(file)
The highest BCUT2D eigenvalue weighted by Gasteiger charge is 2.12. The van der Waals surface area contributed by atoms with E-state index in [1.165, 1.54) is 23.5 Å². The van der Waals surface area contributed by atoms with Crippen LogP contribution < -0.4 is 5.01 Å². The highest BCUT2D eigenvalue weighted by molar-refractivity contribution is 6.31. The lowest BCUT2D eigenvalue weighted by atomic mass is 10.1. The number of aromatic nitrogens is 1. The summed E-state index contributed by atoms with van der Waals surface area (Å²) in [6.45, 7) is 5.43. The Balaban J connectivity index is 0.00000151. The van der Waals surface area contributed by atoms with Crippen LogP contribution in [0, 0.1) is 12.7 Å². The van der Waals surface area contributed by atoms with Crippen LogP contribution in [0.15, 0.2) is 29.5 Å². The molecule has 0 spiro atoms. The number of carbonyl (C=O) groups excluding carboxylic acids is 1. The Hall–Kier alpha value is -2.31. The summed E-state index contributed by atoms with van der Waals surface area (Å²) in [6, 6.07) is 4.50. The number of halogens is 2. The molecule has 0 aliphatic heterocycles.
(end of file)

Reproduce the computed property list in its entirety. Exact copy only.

The highest BCUT2D eigenvalue weighted by Gasteiger charge is 2.12. The van der Waals surface area contributed by atoms with E-state index in [1.165, 1.54) is 23.5 Å². The van der Waals surface area contributed by atoms with Crippen LogP contribution < -0.4 is 5.01 Å². The highest BCUT2D eigenvalue weighted by molar-refractivity contribution is 6.31. The lowest BCUT2D eigenvalue weighted by atomic mass is 10.1. The number of aromatic nitrogens is 1. The summed E-state index contributed by atoms with van der Waals surface area (Å²) in [6.45, 7) is 5.43. The Balaban J connectivity index is 0.00000151. The van der Waals surface area contributed by atoms with Crippen LogP contribution in [0, 0.1) is 12.7 Å². The van der Waals surface area contributed by atoms with Crippen LogP contribution in [0.15, 0.2) is 29.5 Å². The molecule has 0 spiro atoms. The number of carbonyl (C=O) groups excluding carboxylic acids is 1. The Hall–Kier alpha value is -2.31. The summed E-state index contributed by atoms with van der Waals surface area (Å²) in [6, 6.07) is 4.50. The number of halogens is 2. The molecule has 0 aliphatic heterocycles.